What Rob Zombie Learned from ‘House of 1000 Corpses’: Trust Your Instincts and Embrace the Unexpected

Image Source: Lions Gate/courtesy Everett Collection Twenty years ago, musician-turned-filmmaker Rob Zombie brought together his love for Universal monster movies and gritty '70s horror films by Tobe Hooper and Wes Craven in "House of 1000...

House of 1000 Corpses Image Source: Lions Gate/courtesy Everett Collection

Twenty years ago, musician-turned-filmmaker Rob Zombie brought together his love for Universal monster movies and gritty '70s horror films by Tobe Hooper and Wes Craven in "House of 1000 Corpses." Initially disowned by its original studio, the film has since become a cult classic. The story revolves around two couples who stumble upon a deranged backwoods family engaged in torture, cannibalism, and satanic rituals. It blends dark humor with genuine horror, featuring the nightmarish imagery that characterizes Zombie's later works like "The Devil's Rejects" and "The Lords of Salem."

While fans appreciate the unique mix of tones in "House of 1000 Corpses," Zombie admits that it wasn't part of a grand plan. In fact, it was a result of his inexperience as a director. Initially dissatisfied with the film, Zombie has now come to appreciate it for what it is. He believes that the movie's eccentricity stemmed from his lack of knowledge at the time. Zombie's first instinct was to create a purely horrific film, but as the production progressed, a "goofy" tone emerged, which he ultimately embraced. Looking back, he realizes that such a movie could only be made when one doesn't know any better. It's the product of naivety and a primitive approach to filmmaking.

Before working on "House of 1000 Corpses," Zombie had experience as a music video director. However, he quickly discovered that what worked in music videos didn't necessarily translate to feature films. Music videos taught him how to deliver a polished product on time and within budget, but he lacked the skills to create a cohesive tone and tell a compelling story. The visual eye candy of music videos often hindered him. Zombie had to adapt and learn new techniques to suit the demands of filmmaking.

The Devil's Rejects Image Source: ©Lions Gate/Courtesy Everett Collection

The journey of "House of 1000 Corpses" didn't end with its initial rejection. Zombie spent three years refining the film, incorporating new footage, and searching for a new distributor. Eventually, Lionsgate picked it up and turned it into a perennial favorite within the horror genre. To celebrate its 20th anniversary, Lionsgate released a stunning Blu-ray boxed set and Steelbook, accompanied by a VOD edition featuring a new commentary track by Zombie.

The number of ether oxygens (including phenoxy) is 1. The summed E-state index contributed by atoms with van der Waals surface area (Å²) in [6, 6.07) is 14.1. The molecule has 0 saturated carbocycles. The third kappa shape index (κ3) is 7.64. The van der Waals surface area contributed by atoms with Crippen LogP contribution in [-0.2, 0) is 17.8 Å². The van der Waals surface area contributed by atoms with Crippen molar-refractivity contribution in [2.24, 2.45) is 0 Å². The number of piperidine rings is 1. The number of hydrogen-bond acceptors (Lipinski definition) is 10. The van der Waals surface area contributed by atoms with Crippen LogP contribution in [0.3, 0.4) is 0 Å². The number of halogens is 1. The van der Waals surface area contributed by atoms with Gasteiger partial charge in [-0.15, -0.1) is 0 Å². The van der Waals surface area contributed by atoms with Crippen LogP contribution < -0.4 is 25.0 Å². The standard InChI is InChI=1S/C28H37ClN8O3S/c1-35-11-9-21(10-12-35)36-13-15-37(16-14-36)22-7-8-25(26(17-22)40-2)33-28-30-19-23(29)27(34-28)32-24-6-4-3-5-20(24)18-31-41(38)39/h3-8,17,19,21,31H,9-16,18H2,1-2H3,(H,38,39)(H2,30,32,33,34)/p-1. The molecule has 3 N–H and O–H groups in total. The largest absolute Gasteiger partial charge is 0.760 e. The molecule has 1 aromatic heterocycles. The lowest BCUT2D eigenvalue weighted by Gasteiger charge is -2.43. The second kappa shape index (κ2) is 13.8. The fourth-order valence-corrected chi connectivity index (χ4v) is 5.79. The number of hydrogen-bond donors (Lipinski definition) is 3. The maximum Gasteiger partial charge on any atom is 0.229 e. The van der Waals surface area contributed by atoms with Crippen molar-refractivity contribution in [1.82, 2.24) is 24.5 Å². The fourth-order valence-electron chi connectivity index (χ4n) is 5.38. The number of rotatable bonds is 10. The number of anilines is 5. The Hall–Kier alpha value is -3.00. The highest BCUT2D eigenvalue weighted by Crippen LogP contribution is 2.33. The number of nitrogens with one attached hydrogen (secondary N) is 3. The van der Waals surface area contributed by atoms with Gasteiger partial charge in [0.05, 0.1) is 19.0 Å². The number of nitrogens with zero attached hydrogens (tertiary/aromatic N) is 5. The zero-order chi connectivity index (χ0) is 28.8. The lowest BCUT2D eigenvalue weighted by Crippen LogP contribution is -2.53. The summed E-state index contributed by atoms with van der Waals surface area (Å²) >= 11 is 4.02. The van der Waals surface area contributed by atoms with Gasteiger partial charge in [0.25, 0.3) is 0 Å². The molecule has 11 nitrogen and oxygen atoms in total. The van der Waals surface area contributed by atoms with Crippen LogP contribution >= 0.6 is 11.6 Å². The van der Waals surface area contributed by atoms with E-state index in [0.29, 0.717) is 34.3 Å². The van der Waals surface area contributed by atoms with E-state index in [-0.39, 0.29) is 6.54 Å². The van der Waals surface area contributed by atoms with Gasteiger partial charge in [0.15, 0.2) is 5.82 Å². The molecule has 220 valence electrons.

Although he returned to work with Universal on "The Munsters" recently, Zombie found the experience to be even more corporate and soul-crushing than his first time working with the studio. He reminisces about how, at least during "House of 1000 Corpses," executives didn't interfere with the creative process. Unfortunately, the current industry is driven by lawyers, and fear of litigation stifles artistic freedom. Zombie jokingly wonders if they would even allow him to call it "The Munsters."

Zombie's subsequent film, the 2005 sequel "The Devil's Rejects," provided him with a more fulfilling experience. This time, he decided to defy his natural instincts. Inspired by an episode of "Seinfeld" where George Costanza does the opposite of his usual behavior, Zombie embraced the unexpected. He challenged himself to do the opposite of what felt natural, resulting in a unified tone he had struggled to achieve in his debut. The sequel received positive reviews and solidified Zombie's place in the genre.

Reflecting on his journey, Zombie recognizes the unpredictability of success. "House of 1000 Corpses" was initially met with negative reviews and seemed destined to be forgotten. However, it gained a cult following organically, with fans embracing it for what it was. Even though the movie was born from a series of mishaps, it resonated with audiences who connected with its unique blend of horror and dark humor.

In conclusion, Rob Zombie's directorial debut, "House of 1000 Corpses," teaches us to trust our instincts and embrace the unexpected. Sometimes, not knowing what we're doing allows for great creativity and unfettered expression. Zombie's journey in filmmaking reminds us that even in the face of initial rejection, passion and perseverance can lead to the creation of something truly special.

Listen to the full Toolkit interview with Rob Zombie on the Filmmaker Toolkit podcast, available on Apple Podcasts, Spotify, Overcast, and Stitcher. The podcast features music from the "Marina Abramovic: The Artist Is Present" score, courtesy of composer Nathan Halpern.